ahbohling (ahbohling) wrote,
ahbohling
ahbohling

Random thoughts on the random death of a random person

First off, ahbohling is now "I".

I have been thinking about this question: Are there universal values? And if the answer is positive, how should we uphold such universal values? Do we rely on the goodness of human or do we enscribe such universalistic values in our common law.

This is just asking this question in reverse: "Are our laws based on universal values"? Defnitely not all. But there could be some laws that are based upon universal values that everyone in every spatial context (and perhaps even temporal context) will agree upon.

However, even such unviersalistic values cannot be hold to be absolute.

What a roundabout way to open my real intent of this post which is to talk about the death penalty.

Now, clearly the death penalty contravenes a value. This value is the idea that life is sacred and must be preserved. Now, even though I think this is a universalistic sort of ideal (in theory), I don't think that in practice this should be an absolute value because for example I think that there are strong arguments for euthanasia.

But euthanasia is not the death penalty.

Yet, even for death penalty, I can allow it to occur judiciously (thereby contravening the value of sanctity of life). For example, a cold blooded murderer who kills a woman's husband and all her children right in front of her eyes. If the woman desires retribution on this murderer in order to move on with her life. I say why not? Hang that bloody murderer.

Here, we see an obvious victim who deserves the right to call for retribution. Such retribution of course does nothing to rehabilitate the murderer (unless you count dying as the supreme rehabilitation). It also does nothing in terms of deterrence. No would-be murderer would be put off by supposed punishment nor indeed would they even think about what the punishment entails.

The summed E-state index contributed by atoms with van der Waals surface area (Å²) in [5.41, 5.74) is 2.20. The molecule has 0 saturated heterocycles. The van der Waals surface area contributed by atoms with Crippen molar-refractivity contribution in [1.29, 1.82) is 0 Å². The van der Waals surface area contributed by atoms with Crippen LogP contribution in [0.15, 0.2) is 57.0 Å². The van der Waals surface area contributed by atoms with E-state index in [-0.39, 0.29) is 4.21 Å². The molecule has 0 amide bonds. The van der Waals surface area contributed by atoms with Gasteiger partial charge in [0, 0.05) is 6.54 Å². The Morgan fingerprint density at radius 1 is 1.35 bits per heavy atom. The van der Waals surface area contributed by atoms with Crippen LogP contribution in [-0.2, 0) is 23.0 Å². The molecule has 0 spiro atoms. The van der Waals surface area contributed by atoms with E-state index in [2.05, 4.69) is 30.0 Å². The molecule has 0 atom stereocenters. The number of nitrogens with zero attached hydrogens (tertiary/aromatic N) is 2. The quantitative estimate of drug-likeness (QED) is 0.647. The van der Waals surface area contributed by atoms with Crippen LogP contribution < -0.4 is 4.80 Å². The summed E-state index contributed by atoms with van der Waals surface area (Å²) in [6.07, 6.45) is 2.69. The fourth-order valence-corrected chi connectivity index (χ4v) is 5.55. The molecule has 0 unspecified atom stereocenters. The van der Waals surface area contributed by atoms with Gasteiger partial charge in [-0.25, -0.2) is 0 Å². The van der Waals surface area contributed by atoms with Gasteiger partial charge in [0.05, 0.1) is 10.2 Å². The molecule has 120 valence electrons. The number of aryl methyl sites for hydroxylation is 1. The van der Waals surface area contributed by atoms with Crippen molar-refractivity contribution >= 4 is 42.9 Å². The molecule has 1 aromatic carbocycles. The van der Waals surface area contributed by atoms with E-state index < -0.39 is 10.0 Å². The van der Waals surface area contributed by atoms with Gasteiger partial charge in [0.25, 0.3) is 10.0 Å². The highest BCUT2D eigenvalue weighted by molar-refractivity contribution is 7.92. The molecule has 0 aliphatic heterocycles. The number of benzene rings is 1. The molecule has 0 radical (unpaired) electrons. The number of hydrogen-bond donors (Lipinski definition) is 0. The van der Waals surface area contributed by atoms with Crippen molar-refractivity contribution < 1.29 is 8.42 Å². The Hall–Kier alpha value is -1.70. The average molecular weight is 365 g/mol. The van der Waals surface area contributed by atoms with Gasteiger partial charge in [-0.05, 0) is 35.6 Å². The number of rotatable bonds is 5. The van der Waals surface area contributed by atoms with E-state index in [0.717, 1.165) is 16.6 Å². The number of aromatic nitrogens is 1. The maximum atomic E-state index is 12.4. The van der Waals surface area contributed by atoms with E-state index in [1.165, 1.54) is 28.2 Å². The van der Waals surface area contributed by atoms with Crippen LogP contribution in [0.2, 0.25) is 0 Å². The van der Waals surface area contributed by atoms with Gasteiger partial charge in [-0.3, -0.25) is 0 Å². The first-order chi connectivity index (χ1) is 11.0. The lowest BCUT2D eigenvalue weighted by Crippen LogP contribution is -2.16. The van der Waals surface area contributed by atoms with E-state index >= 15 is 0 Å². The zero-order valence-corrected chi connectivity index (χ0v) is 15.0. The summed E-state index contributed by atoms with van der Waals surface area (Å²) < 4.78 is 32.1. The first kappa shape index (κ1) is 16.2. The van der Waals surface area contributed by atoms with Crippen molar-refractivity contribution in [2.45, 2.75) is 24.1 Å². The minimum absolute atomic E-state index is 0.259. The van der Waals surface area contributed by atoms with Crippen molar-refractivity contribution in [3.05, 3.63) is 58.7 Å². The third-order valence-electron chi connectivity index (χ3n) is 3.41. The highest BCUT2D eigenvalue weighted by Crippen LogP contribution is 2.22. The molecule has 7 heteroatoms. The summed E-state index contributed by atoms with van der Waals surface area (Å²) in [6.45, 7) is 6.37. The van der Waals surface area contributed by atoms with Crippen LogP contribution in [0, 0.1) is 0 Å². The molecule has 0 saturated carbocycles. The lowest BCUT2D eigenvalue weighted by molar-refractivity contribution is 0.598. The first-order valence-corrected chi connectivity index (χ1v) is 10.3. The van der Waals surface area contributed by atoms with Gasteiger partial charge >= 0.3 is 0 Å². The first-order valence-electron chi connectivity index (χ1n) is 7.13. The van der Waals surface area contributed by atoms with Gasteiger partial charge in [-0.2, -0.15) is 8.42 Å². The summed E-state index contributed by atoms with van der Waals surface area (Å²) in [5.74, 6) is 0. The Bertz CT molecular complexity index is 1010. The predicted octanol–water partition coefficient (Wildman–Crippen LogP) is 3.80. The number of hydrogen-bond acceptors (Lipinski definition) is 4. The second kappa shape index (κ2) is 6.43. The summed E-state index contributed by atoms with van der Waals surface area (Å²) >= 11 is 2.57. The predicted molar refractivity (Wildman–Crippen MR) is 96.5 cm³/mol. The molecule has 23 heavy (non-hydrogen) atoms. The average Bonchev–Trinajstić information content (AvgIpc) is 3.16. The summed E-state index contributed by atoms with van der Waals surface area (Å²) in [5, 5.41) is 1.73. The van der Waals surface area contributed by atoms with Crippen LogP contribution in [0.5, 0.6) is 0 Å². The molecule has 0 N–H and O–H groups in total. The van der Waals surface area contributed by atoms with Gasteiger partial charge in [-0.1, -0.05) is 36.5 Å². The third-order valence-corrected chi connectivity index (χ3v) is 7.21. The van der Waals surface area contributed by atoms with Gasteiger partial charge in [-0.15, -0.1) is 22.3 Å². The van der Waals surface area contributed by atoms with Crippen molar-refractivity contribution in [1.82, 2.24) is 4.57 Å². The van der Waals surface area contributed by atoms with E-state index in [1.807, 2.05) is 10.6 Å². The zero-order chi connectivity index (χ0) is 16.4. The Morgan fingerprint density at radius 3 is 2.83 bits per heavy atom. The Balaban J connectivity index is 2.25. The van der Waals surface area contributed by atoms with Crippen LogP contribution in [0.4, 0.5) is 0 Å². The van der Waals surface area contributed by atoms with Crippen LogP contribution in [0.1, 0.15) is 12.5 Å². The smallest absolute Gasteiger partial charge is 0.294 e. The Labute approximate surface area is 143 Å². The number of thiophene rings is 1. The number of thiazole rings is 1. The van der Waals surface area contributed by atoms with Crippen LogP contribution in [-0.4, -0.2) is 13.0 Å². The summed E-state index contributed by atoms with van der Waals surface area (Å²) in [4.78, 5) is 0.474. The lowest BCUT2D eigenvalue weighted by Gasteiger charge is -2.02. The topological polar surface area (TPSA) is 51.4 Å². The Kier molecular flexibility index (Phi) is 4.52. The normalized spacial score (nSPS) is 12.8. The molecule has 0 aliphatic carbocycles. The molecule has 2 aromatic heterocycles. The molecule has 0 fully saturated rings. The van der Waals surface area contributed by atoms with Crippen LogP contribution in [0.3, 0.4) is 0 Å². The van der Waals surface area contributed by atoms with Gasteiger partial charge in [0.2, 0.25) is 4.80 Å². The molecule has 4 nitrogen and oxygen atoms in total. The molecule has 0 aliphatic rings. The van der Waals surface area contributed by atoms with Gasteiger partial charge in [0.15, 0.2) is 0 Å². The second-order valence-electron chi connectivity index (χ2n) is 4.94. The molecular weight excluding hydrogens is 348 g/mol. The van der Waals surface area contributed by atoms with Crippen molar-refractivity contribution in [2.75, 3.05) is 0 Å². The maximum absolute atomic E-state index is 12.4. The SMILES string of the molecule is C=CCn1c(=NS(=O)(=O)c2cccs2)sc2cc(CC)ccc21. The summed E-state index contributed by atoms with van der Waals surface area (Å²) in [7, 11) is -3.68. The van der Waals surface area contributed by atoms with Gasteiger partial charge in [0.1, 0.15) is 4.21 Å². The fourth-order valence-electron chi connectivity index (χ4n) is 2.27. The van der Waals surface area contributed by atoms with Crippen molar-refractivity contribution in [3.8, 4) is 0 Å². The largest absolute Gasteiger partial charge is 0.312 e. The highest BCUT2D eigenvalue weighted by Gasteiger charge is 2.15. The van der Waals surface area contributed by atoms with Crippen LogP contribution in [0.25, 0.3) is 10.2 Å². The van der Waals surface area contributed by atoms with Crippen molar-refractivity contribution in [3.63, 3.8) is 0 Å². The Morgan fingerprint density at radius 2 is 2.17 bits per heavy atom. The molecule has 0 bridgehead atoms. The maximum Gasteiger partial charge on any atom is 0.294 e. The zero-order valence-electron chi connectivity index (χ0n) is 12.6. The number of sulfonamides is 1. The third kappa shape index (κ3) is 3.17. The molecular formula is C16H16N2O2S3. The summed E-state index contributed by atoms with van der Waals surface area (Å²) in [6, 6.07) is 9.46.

That is murder.

What about drug trafficking? What are the differences between a drug trafficker and a murderer. Most would say that there are none. But there really are two significant ones:

1) The supposed victims of a drug trafficker is not direct. We cannot, as in the case of the murder, point to any one person as a victim. So retributive justice is diminished.

2) The supposed victims are not helpless. Murder victims hardly wished themselves to be murdered. but junkies took steps to sustain their addiction even as other junkies take chrage of their lives to clean themselves up.

The problem of drugs is complex (just watch Traffic). You cannot claim that a hike in a region's incidence of drug addiction is due to a increase in supply to the drug market just as you cannot claim that a corresponding improvement is solely the result of better enforcement over at the supply side.

Demand and supply are the two sides of the same problematic coin.

And then there is the mandatory aspect of death penalty for drug trafficking. I disagree fundamentally with mandatroy death sentence because it disallows any room for mitigation and compassion. Simply put, when a life is concerned, I would always err on the side of caution.

And the saddest thing is that we have not made use of the death of Van Nguyen to reflect upon the value (or lack thereof) of mandatory death sentence.
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